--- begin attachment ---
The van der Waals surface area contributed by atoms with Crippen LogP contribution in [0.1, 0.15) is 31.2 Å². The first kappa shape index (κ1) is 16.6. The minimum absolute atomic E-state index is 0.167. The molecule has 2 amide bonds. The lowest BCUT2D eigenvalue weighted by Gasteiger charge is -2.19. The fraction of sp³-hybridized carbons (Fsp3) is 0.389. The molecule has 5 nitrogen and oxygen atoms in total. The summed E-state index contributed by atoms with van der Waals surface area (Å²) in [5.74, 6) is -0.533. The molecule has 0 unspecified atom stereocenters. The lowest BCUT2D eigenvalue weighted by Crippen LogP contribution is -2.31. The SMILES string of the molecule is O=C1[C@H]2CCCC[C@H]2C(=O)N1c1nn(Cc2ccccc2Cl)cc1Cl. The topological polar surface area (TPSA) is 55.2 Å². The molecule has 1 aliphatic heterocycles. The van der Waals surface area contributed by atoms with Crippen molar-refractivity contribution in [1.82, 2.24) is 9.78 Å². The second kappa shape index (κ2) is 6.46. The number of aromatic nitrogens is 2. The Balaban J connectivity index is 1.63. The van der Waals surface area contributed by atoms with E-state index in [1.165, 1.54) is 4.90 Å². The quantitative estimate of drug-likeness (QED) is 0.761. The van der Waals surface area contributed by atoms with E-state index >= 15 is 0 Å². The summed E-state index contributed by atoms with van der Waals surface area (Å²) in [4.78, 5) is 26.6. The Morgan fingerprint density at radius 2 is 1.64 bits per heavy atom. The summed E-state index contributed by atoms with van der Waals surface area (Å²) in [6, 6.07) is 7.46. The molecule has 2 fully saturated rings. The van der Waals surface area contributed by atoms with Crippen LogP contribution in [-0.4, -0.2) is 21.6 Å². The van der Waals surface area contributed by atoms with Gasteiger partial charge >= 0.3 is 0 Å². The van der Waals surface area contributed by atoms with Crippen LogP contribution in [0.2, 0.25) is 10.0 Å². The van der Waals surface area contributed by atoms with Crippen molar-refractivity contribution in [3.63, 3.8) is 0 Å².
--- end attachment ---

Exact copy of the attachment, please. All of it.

The van der Waals surface area contributed by atoms with Crippen LogP contribution in [0.1, 0.15) is 31.2 Å². The first kappa shape index (κ1) is 16.6. The minimum absolute atomic E-state index is 0.167. The molecule has 2 amide bonds. The lowest BCUT2D eigenvalue weighted by Gasteiger charge is -2.19. The fraction of sp³-hybridized carbons (Fsp3) is 0.389. The molecule has 5 nitrogen and oxygen atoms in total. The summed E-state index contributed by atoms with van der Waals surface area (Å²) in [5.74, 6) is -0.533. The molecule has 0 unspecified atom stereocenters. The lowest BCUT2D eigenvalue weighted by Crippen LogP contribution is -2.31. The SMILES string of the molecule is O=C1[C@H]2CCCC[C@H]2C(=O)N1c1nn(Cc2ccccc2Cl)cc1Cl. The topological polar surface area (TPSA) is 55.2 Å². The molecule has 1 aliphatic heterocycles. The van der Waals surface area contributed by atoms with Crippen molar-refractivity contribution in [1.82, 2.24) is 9.78 Å². The second kappa shape index (κ2) is 6.46. The number of aromatic nitrogens is 2. The Balaban J connectivity index is 1.63. The van der Waals surface area contributed by atoms with E-state index in [1.165, 1.54) is 4.90 Å². The quantitative estimate of drug-likeness (QED) is 0.761. The van der Waals surface area contributed by atoms with E-state index >= 15 is 0 Å². The summed E-state index contributed by atoms with van der Waals surface area (Å²) in [4.78, 5) is 26.6. The Morgan fingerprint density at radius 2 is 1.64 bits per heavy atom. The summed E-state index contributed by atoms with van der Waals surface area (Å²) in [6, 6.07) is 7.46. The molecule has 2 fully saturated rings. The van der Waals surface area contributed by atoms with Crippen LogP contribution in [-0.4, -0.2) is 21.6 Å². The van der Waals surface area contributed by atoms with Gasteiger partial charge >= 0.3 is 0 Å². The van der Waals surface area contributed by atoms with Crippen LogP contribution in [0.2, 0.25) is 10.0 Å². The van der Waals surface area contributed by atoms with Crippen molar-refractivity contribution in [3.63, 3.8) is 0 Å².